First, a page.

But of course, not all is as perfect as it seems and we know that from The Perfect Nanny‘s opening line “The baby is dead.”

Slimani weaves Louise’s backstory throughout the novel, snippets of information about her dead husband, the horrible Jacques, her MIA daughter, Stephanie, other homes and families she has worked with. Simmering just below the surface, Louise is fragile. It seems she has buried all her own needs in service to others. She lives in a shithole; she has no friends; she has no money. Without someone else to look over, Louise is a non-person.

The Perfect Nanny has been compared to  Gone Girl  but I don’t think it’s an apt comparison. This book is a slow-moving, naval-gazing look at motherhood and surrogacy. It’s about how we treat people in subservient positions, about privilege. Yes, that opening line might make you think you’re about to read a thriller, but there’s never any question of whodunit and so all that remains is the why. At the end of the day, I didn’t care about any of these characters, so the why hardly mattered.

 

 

We Are Okay – Nina LaCour

Nina LaCour’s award-winning YA novel We Are Okay, is a lyrical and moving look at the weareoknature of grief. This is a quiet novel, and so I would caution readers not to expect histrionics or very much action. Instead, LaCour focuses on the protagonist’s interior life, which has been altered by loss.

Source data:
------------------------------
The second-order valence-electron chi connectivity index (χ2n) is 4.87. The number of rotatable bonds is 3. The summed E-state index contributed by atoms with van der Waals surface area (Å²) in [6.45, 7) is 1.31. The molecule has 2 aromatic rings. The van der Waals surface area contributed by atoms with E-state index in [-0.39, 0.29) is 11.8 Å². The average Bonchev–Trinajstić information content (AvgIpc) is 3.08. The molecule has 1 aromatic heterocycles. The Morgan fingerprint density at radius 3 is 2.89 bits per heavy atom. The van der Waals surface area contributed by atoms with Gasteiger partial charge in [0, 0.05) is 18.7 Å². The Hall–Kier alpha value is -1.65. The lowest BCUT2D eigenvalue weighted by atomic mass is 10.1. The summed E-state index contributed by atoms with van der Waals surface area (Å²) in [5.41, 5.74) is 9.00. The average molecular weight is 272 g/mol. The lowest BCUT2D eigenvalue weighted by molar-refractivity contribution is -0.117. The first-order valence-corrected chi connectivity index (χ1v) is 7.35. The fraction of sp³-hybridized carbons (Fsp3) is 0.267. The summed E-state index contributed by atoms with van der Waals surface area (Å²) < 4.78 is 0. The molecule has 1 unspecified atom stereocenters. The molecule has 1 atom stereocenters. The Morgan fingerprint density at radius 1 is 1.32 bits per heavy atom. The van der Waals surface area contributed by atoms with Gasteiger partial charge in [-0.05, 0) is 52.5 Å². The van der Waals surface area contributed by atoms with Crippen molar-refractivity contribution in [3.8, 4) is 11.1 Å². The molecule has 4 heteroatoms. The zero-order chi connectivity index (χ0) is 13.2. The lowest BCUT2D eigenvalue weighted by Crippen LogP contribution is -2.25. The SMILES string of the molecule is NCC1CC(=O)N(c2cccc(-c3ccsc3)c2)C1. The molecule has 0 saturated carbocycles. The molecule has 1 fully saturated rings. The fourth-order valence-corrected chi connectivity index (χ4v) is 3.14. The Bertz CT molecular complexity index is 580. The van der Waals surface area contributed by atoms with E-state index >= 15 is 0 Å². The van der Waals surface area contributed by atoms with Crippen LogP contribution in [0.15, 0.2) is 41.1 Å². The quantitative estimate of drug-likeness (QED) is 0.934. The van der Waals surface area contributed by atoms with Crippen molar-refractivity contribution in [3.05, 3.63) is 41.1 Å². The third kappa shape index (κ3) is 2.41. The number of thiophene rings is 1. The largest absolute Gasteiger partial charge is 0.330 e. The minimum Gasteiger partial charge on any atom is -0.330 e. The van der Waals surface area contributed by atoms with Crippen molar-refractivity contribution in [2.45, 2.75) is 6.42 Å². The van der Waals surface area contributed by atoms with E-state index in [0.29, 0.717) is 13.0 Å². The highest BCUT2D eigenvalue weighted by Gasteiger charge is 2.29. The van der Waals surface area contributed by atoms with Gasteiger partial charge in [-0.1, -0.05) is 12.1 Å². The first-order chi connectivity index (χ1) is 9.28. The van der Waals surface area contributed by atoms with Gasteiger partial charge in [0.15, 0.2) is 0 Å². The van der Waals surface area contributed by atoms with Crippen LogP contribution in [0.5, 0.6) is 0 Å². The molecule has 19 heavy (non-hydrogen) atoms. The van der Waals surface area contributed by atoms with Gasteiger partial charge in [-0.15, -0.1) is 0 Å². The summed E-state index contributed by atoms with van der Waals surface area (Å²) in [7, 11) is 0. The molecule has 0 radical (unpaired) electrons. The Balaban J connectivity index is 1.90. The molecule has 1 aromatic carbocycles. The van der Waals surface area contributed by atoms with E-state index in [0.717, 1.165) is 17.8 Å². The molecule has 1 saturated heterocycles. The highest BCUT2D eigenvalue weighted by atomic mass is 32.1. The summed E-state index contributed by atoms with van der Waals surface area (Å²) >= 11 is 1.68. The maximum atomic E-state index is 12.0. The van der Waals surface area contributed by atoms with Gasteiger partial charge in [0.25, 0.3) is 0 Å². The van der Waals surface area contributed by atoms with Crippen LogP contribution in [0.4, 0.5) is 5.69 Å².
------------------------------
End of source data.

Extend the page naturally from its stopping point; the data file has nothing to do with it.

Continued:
Eighteen-year-old Marin is attending school on the East Coast, far away from her hometown, San Francisco. It’s Christmas, and everyone has left the dorm except Marin, who has no place to go. Her roommate, Hannah, is clearly worried about her and Marin knows

why she’s afraid for me. I first appeared in this doorway to weeks after Gramps died. I stepped in – a stunned and feral stranger – and now I’m someone she knows, and I need to stay that way. For her and for me.

Marin is anticipating the arrival of her best friend, Mabel.  She knows “Mabel is coming tomorrow, whether I want her to or not.” The idea fills Marin with a sort of dread, even though she knows she should be happy.  She hasn’t communicated with Mabel in months though, and has, in fact, ignored all of Mabel’s attempts to make contact. She thinks she can fool Mabel into thinking that everything is okay but